The Martian is Guilty of Whitewashing

Last Thursday the Media Action Network For Asian-Americans [MANAA] issued a statement criticizing director Ridley Scott for the whitewashing of Asian roles in his film The Martian. Their judgements are twofold, namely citing that:

  • NASA’s director of Mars operations Dr. Venkat Kapoor as an Asian-Indian character who identifies religiously as being “a Hindu.” The group pointed out that in Scott’s film, his name is changed to Vincent Kapoor, and he’s played by British black actor Chiwetel Ejiofor, who says his father was “a Hindu” but that his mother was “Baptist.”
  • Mindy Park, described by Weir as Korean-American, is played in the movie by Mackenzie Davis, a white, blonde actress.

Now I wish I could proceed on to the rest of this blog post, but people have asked the question as to whether or not this is, technically, whitewashing. It’s going to take a few paragraphs, but let’s get that out of the way-

Okay, The Martian is Guilty of Racebending/Whitewashing

Let’s start from the very, very, very top. The Wikipedia entry for this can actually be found under “racebending”, with “whitewashing” cited as being [citation needed] a more archaic term. Their definition of this practice is:

“when the race or ethnicity of a character, in a story, is altered to an ostensibly more ‘palatable’ or ‘profitable’ ethnicity.”

The reason people have been asking the question as to whether or not this did in fact take place is that The Martian is a film adaptation of a novel by author Andy Weir. As such the source material is devoid of any visual aids in regards to the explicit ethnicities of its characters. Weir himself had a number of things to say about this with MTV News at the Toronto International Film Festival where the film debuted [the interview occurred before MANAA’s statement]:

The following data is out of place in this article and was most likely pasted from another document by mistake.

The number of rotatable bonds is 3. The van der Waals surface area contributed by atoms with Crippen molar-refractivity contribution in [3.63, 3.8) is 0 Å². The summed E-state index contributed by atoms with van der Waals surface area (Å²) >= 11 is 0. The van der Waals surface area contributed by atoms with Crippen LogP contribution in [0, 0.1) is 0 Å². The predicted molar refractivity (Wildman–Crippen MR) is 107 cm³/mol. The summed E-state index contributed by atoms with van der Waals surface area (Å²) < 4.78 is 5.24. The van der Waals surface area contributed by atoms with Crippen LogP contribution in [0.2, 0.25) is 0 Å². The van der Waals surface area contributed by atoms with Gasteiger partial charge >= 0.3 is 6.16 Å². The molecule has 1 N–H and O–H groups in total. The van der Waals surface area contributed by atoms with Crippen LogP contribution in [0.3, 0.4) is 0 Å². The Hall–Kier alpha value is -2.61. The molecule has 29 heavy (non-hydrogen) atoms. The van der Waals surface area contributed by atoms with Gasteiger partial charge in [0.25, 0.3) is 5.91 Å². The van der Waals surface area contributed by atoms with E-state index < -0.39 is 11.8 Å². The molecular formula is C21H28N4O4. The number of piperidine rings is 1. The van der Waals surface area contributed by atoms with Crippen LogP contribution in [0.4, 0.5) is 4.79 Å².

In regards to writing and describing his characters’ ethnicities-

“So unless a physical description is somehow relevant to the plot, OK, you know he’s missing a leg — something like that, but unless it’s like really important to the plot then I don’t physically describe my characters at all.”

“You can imagine them however you like. Like, for instance, the ethnicity of Mark, I never told you.”

In response to criticisms of Chiwetel Ejiofor being cast as Vincent Kapoor-

“He’s an American. Americans come from lots of different sources! You can be Venkat Kapoor and black.”

In response to criticism of Mackenzie Davis being cast as Mindy Park-

“Whatever ethnicity she has, she’s an American and her family has been in America forever, which is why her first name is just Mindy, but her last name is Park. But Park is also a British surname so the casting people [could have] thought Mackenzie Davis looks like someone descended from Brits. And she did a great job! I’m certainly not complaining about anything related to casting.”

mindyparkWhile not a direct quote, MTV News also shares how Weir envisioned Park while writing the novel:

“He did admit that he’d always pictured Mindy Park as of Korean lineage, but emphasized again that he had never actually explicitly written her as Korean.”

This is all well and good, but problematic in that it doesn’t jive with an interview that took place in May of this year with the blog domesoph. When asked by blogger Sophie Milam about how he approached writing his extensive cast, Weir responded [emphasis added]:

“I didn’t set out to deliberately balance the crew. For the most part, I just wanted them each to be unique enough for the reader to tell them apart without prompting. It’s a real problem in written fiction. You don’t have the face on-screen or voice being heard to remind the audience who’s who. They need to know it immediately from the name.